A Nation in Crisis

16 October marks the birthday of Paul Rose in 1943. Rose was a leader of the Chenier cell of the Front du libération du Québec. Known as the FLQ, this militant part of the Quebec sovereignty movement conducted over 160 acts of armed struggle from 1963 through 1970. The FLQ escalated activity to such a point in October 1970 that it became known in Canada as ‘The October Crisis’. Actions included the bombing of the Montreal Stock Exchange, the kidnap of British Trade Minister James Cross and the kidnap of Labor Minister Pierre Laporte who was snatched from the front lawn of his suburban home as he played touch football with his nephew on Oct. 10, 1970.

Laporte was found strangled in the trunk of a car a week later, a day after the invocation of the War Measures Act that sent Canadian troops into Quebec to back up police who were carrying out mass arrests where houses could be searched without warrants, citizens could be detained without bail or charges for 90 days, and being a member of the FLQ carried a 5 year prison term.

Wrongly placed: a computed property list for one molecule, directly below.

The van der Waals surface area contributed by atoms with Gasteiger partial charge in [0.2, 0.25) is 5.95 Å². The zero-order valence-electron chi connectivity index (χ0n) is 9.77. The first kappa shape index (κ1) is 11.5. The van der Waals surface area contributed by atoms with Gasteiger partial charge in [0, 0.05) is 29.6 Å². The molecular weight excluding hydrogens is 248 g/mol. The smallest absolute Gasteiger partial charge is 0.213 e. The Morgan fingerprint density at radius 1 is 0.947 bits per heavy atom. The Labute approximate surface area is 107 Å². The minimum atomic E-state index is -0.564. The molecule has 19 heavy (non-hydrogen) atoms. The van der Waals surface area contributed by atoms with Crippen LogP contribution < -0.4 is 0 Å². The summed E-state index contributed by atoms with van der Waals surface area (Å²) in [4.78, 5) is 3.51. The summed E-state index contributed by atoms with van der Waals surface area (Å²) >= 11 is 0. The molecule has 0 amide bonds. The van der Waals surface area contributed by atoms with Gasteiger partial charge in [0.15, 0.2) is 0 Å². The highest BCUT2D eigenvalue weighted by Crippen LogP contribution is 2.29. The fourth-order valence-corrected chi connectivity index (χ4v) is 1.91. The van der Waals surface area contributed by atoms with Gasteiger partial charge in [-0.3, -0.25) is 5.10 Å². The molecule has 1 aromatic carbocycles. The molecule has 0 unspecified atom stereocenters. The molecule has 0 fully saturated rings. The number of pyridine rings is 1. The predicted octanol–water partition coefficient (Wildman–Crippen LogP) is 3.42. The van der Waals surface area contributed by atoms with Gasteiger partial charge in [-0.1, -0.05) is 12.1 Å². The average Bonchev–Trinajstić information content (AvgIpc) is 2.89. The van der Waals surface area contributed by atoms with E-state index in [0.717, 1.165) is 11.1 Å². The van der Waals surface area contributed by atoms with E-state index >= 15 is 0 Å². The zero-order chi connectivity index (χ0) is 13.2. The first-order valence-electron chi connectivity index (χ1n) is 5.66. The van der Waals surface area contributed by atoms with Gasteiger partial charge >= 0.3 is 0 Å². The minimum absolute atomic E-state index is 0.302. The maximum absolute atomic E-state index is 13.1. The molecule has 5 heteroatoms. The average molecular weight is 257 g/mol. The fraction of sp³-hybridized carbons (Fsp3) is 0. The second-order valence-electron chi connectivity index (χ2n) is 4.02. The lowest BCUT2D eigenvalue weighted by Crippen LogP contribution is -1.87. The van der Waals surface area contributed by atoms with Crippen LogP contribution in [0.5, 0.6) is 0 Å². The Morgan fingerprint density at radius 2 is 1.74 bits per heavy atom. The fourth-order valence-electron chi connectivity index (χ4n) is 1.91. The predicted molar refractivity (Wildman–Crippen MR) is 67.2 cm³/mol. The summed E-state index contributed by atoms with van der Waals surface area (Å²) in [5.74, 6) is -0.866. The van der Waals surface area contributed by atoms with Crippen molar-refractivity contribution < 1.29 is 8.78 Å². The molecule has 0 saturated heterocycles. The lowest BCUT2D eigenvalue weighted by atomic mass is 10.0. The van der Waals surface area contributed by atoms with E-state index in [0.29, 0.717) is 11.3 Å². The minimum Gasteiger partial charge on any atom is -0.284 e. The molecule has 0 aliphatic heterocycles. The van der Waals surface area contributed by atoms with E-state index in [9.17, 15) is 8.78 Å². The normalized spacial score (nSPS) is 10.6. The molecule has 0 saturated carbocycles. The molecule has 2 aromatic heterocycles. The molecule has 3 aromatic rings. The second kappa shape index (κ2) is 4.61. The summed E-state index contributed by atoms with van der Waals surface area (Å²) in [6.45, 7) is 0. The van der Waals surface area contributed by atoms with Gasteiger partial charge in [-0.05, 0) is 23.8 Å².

Prior to the ‘October Crisis’, Rose was also was one of the organizers of the McGill Français demonstration in 1969, which called for the university to be transformed into a French-language institution. That march erupted into clashes with police.

Rose’s scruffy appearance became well known to Canadians as his photo was plastered everywhere as part of a massive manhunt that would ultimately lead to his capture. Another image of Rose became iconic when he was photographed being taken to his arraignment. Rose, with one hand cuffed to a police officer, shot up his free in a clenched-fist salute, with camera shutters clicking before it was yanked down.

When he got to court, Rose yelled, “Vive le FLQ” as his trial date was set. After his conviction, Rose continued his activism from inside the prison walls, speaking out for convict rights and organizing strikes to get better education for detainees. A Quebec government commission determined in 1980 that Rose was not present when Laporte was killed. He was not paroled until two years later.

After his release, Rose stated that he had no regrets and remained an advocate of Quebec sovereignty. He also became involved in the Labor movement and advocated for convict rights. He was a prominent speaker at marches in favor of Quebec students fighting tuition increases.

Rose died of a stroke in 2013. Gérald Larose, the former president of the Confederation of National Trade Unions said he thought that Rose had paid his debt to society and that, “He was a man of conviction, he was an idealist”.